I am 7 years old.  My mother has signed me up for a drama class.  We are presenting a Christmas story. I stand up straight and proud – and begin:

‘Twas the night before Christmas, when all through the house not a creature was stirring, not even a mouse. The stockings were hung by the chimney with care, in hopes that St. Nicholas soon would be there. The children were nestled all snug in their beds, while visions of sugar plums danced in their heads. And Mama in her ‘kerchief, and I in my cap, had just settled our brains for a long winter’s nap.

Suddenly, my mind goes blank – and I panic.  I look left and right until I finally spot my teacher.  She smiles, mouths the next two words, and off I go to perform my last lines perfectly. 

Afterwards my parents come up and congratulate me with big smiles, hugs and kisses.  However, the woman whose opinion means so much to me is my grandmother — not that much taller than I — who is standing behind them with arms crossed, scowling.  “Grandma, Grandma, how did I do? Were you proud of me?” She just looks at me and sternly speaks the words that would change my life:  “Linda Ann Frank, you should never speak in front of large groups of people. You just aren’t very good at it!”

I was devastated.  The wounds of her words were so deep that I never volunteered to speak in elementary school, high school, or even college.  It took being thrust into leadership roles as an adult to really bring me out of my shell.

The Reluctant Speaker

As an officer in the U.S. Army, not speaking is NOT an option.  One position I held was on the recruiting team at Ft Devens MA, where we had to speak in front of high school groups, day after day.  I went kicking and screaming into this role. Yet I recruited twice as many seniors as the rest of the team.  I learned that story-telling was a leadership skill as well as a speaking style. 

At Ft McClellan, AL, I was an Executive Training Officer for a company of 120 women. As an officer, I had the responsibility to teach “soft skills” classes, which included everything you needed to know about medals, awards and bugle calls. Talk about boring!  To add insult to injury, these were evening classes. My students had maybe an hour of sleep each night after grueling days, so class was where they caught up on their sleep.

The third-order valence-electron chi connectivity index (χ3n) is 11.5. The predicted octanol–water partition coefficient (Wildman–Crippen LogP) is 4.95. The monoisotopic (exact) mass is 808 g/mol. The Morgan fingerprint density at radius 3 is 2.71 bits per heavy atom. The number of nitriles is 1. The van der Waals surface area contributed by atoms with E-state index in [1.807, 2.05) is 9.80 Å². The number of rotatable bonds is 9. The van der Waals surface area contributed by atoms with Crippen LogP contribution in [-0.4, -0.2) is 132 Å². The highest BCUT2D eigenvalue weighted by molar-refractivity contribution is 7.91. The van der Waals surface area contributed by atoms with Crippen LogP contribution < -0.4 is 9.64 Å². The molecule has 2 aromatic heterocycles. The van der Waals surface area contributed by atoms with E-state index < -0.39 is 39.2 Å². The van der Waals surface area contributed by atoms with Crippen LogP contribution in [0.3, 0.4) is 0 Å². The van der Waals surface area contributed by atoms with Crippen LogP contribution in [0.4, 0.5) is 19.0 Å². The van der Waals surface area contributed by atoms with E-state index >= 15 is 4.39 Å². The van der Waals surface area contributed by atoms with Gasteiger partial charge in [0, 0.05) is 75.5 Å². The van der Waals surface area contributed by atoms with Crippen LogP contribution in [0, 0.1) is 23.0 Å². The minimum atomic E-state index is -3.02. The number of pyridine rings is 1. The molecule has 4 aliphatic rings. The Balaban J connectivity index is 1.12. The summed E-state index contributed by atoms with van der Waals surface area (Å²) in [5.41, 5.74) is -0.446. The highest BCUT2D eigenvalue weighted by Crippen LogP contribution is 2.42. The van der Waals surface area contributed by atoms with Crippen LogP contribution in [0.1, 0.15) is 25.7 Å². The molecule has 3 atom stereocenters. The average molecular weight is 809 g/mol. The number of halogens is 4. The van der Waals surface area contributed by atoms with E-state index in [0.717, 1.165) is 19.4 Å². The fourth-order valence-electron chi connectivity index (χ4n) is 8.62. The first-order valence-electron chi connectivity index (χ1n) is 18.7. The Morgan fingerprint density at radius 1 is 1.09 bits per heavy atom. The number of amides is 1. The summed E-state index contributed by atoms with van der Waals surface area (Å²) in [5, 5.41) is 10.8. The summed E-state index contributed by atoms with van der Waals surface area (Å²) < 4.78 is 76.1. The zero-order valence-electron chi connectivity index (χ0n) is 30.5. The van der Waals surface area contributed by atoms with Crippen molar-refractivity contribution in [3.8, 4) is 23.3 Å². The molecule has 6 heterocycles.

I failed the instructor evaluation of my first class because I tried to follow the written script.  I soon discovered that written scripts weren’t working for me as they brought me back to that 7-year-old girl reciting her script, only to get shut down. And they apparently weren’t working for the students.

I was not about to get another poor evaluation, so I looked to my strengths and decided to transform the way I led the classes. I created jeopardy like-games and introduced interactive role playing.  They loved this — and stayed awake all the way through the course.  I got great results and was asked to help other Platoon Officers to do the same.  Grandma was silenced once more.

Over time, I began to own my leadership roles, gradually changing my feelings about speaking in public. Accordingly, I changed my actions to find a style that fit me and seemed to resonate with my audiences. What worked for me was NOT to memorize my speeches or training sessions; rather, to create an outline with key points and questions to guide me through the subject matter without being rigidly fixed to a script. 

As a result, I regularly received standing ovations and top marks on evaluations. My participants learned how to prepare to step into their career with confidence, and benefited from the power, strength, and leadership I clearly demonstrated.